wife and I have a wisteria vine and we have tried everything for the
last four years to make it flower, but there have been no flowers
yet. May I please have some advice on how to make it bloom? Thanks.
wisteria vine in full bloom is a sight to see in late spring. Long
blue or white fragrant flower trusses cascade as if dripping off the
substantial vines. Wisterias are beautiful in bloom, but they are notorious
for not blooming. Sometimes wisteria vines are stubborn and refuse
to bloom. This is especially true of young wisterias. It's not that
the vines are weak, to the contrary, older wisterias have thick,
trunk-like stems and are many times holding up rotted porches and
railings on very old homes. The strong vining stems grow rapidly and
wrap around anything they can grab onto. It's mind boggling that such
a vigorous plant is so difficult to bloom. With non-blooming
wisterias, the key is being persistent and patient.
Wisterias grow best in full sun and moist soil. A young plant needs
at least 10 years to get established. If the plant was raised from
seed, then it could take even longer. For a blooming vine, a late
cold snap might kill flower buds.
If after 10 years, and the cultural conditions are right, and the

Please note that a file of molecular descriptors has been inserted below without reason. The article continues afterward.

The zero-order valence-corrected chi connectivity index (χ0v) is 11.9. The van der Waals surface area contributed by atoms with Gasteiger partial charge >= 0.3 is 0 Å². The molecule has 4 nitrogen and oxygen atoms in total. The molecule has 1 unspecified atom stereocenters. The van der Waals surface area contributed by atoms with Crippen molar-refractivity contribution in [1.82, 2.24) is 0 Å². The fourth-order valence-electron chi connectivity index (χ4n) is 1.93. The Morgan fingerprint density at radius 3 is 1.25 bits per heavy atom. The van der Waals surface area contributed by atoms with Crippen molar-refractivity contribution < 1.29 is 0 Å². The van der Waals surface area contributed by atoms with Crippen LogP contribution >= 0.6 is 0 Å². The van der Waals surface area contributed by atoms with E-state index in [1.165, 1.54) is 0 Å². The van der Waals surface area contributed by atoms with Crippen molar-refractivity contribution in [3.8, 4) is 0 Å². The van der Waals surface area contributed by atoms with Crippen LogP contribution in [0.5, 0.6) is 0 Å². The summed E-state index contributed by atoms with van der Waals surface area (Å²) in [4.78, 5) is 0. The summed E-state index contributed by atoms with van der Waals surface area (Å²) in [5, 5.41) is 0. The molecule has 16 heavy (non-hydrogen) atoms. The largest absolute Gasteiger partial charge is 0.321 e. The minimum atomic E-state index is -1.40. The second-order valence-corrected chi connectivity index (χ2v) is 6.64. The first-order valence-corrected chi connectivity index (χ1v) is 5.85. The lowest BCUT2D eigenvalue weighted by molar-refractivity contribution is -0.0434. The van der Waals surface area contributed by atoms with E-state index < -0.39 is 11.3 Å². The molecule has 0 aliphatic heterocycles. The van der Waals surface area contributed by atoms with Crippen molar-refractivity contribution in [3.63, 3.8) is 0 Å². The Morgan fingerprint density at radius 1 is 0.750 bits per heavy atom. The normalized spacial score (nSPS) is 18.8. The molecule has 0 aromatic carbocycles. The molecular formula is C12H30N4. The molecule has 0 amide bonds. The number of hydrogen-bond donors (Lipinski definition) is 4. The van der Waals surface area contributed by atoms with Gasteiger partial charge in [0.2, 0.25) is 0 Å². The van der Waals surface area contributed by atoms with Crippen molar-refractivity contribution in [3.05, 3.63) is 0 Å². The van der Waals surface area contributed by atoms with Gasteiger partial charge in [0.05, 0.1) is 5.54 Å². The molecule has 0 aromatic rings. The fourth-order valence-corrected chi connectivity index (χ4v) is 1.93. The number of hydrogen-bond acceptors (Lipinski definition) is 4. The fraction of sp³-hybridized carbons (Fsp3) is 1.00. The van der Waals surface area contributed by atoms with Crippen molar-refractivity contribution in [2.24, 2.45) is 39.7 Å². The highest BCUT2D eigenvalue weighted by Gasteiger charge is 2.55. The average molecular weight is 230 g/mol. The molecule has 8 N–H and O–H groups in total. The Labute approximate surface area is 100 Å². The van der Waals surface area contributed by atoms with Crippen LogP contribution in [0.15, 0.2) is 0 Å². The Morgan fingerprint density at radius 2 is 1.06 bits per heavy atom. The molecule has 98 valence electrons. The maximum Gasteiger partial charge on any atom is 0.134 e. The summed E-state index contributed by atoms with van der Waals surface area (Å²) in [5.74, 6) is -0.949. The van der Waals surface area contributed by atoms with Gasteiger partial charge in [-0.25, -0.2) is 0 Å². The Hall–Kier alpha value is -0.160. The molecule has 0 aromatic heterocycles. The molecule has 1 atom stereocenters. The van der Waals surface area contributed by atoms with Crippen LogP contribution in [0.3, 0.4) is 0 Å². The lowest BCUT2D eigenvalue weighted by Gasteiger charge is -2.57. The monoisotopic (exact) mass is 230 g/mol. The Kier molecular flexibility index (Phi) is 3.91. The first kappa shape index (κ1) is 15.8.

wisteria still refuses to bloom, then action should be taken to
coerce the stubborn vine into bloom.
The following flower-inducing methods may appear drastic, but
consider it "tough-love" - the reward might just be a
beautiful, blooming plant.
Wisteria vines put on much vegetative growth during the summer. Make
sure to keep these long whip-like growths trimmed back constantly.
Flower trusses appear on next year's new growth, so at each pruning,
trim back the vines to two nodes (where the leaves join the stems).
Because the vines are so vigorous, pruning it several times during
the season is not out of the question.
Thin extra vines so there is room for sun and air to get through.
Don't be afraid to prune wisteria hard.
Wisterias reluctant to blossom sometimes respond to root pruning. Use
a good sharp spade and slice a few feet out from the stems, all
around the vine. Push the spade back and forth in the ground, making
a trench, and add superphosphate. Use a few pounds for each inch of
trunk diameter. Mix it into the soil in the trench and then close up
the crevice. The superphosphate will encourage blooming. Do not use